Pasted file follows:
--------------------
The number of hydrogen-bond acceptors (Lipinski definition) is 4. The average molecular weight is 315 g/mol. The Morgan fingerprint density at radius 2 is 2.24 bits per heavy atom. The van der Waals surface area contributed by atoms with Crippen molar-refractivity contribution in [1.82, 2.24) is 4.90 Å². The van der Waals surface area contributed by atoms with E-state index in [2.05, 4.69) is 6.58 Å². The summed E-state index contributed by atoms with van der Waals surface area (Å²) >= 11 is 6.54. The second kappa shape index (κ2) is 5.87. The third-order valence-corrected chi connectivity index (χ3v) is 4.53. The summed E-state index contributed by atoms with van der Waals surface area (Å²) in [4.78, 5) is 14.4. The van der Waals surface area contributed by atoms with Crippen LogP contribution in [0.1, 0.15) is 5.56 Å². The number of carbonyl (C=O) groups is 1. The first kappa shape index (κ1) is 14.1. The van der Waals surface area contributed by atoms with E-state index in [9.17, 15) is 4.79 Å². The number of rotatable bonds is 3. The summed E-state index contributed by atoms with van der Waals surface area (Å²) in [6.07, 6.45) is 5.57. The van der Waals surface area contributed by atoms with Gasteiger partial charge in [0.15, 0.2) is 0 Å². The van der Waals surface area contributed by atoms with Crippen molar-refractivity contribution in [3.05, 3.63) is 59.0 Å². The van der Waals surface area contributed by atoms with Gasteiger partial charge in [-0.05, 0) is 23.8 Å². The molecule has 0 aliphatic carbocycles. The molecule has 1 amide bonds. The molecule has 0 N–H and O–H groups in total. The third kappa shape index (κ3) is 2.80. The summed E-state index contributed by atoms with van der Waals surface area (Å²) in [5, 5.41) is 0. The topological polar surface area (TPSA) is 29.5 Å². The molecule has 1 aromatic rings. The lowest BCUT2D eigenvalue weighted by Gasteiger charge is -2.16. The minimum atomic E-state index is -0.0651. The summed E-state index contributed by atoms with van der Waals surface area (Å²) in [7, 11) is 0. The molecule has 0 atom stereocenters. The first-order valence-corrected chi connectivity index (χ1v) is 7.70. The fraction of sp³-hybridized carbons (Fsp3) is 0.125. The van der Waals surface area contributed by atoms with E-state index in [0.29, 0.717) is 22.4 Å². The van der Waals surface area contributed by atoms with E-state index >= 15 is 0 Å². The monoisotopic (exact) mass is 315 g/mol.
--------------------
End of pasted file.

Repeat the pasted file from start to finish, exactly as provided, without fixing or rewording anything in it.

The number of hydrogen-bond acceptors (Lipinski definition) is 4. The average molecular weight is 315 g/mol. The Morgan fingerprint density at radius 2 is 2.24 bits per heavy atom. The van der Waals surface area contributed by atoms with Crippen molar-refractivity contribution in [1.82, 2.24) is 4.90 Å². The van der Waals surface area contributed by atoms with E-state index in [2.05, 4.69) is 6.58 Å². The summed E-state index contributed by atoms with van der Waals surface area (Å²) >= 11 is 6.54. The second kappa shape index (κ2) is 5.87. The third-order valence-corrected chi connectivity index (χ3v) is 4.53. The summed E-state index contributed by atoms with van der Waals surface area (Å²) in [4.78, 5) is 14.4. The van der Waals surface area contributed by atoms with Crippen LogP contribution in [0.1, 0.15) is 5.56 Å². The number of carbonyl (C=O) groups is 1. The first kappa shape index (κ1) is 14.1. The van der Waals surface area contributed by atoms with E-state index in [9.17, 15) is 4.79 Å². The number of rotatable bonds is 3. The summed E-state index contributed by atoms with van der Waals surface area (Å²) in [6.07, 6.45) is 5.57. The van der Waals surface area contributed by atoms with Gasteiger partial charge in [0.15, 0.2) is 0 Å². The van der Waals surface area contributed by atoms with Crippen molar-refractivity contribution in [3.05, 3.63) is 59.0 Å². The van der Waals surface area contributed by atoms with Gasteiger partial charge in [-0.05, 0) is 23.8 Å². The molecule has 0 aliphatic carbocycles. The molecule has 1 amide bonds. The molecule has 0 N–H and O–H groups in total. The third kappa shape index (κ3) is 2.80. The summed E-state index contributed by atoms with van der Waals surface area (Å²) in [5, 5.41) is 0. The topological polar surface area (TPSA) is 29.5 Å². The molecule has 1 aromatic rings. The lowest BCUT2D eigenvalue weighted by Gasteiger charge is -2.16. The minimum atomic E-state index is -0.0651. The summed E-state index contributed by atoms with van der Waals surface area (Å²) in [7, 11) is 0. The molecule has 0 atom stereocenters. The first-order valence-corrected chi connectivity index (χ1v) is 7.70. The fraction of sp³-hybridized carbons (Fsp3) is 0.125. The van der Waals surface area contributed by atoms with E-state index in [0.29, 0.717) is 22.4 Å². The van der Waals surface area contributed by atoms with E-state index >= 15 is 0 Å². The monoisotopic (exact) mass is 315 g/mol.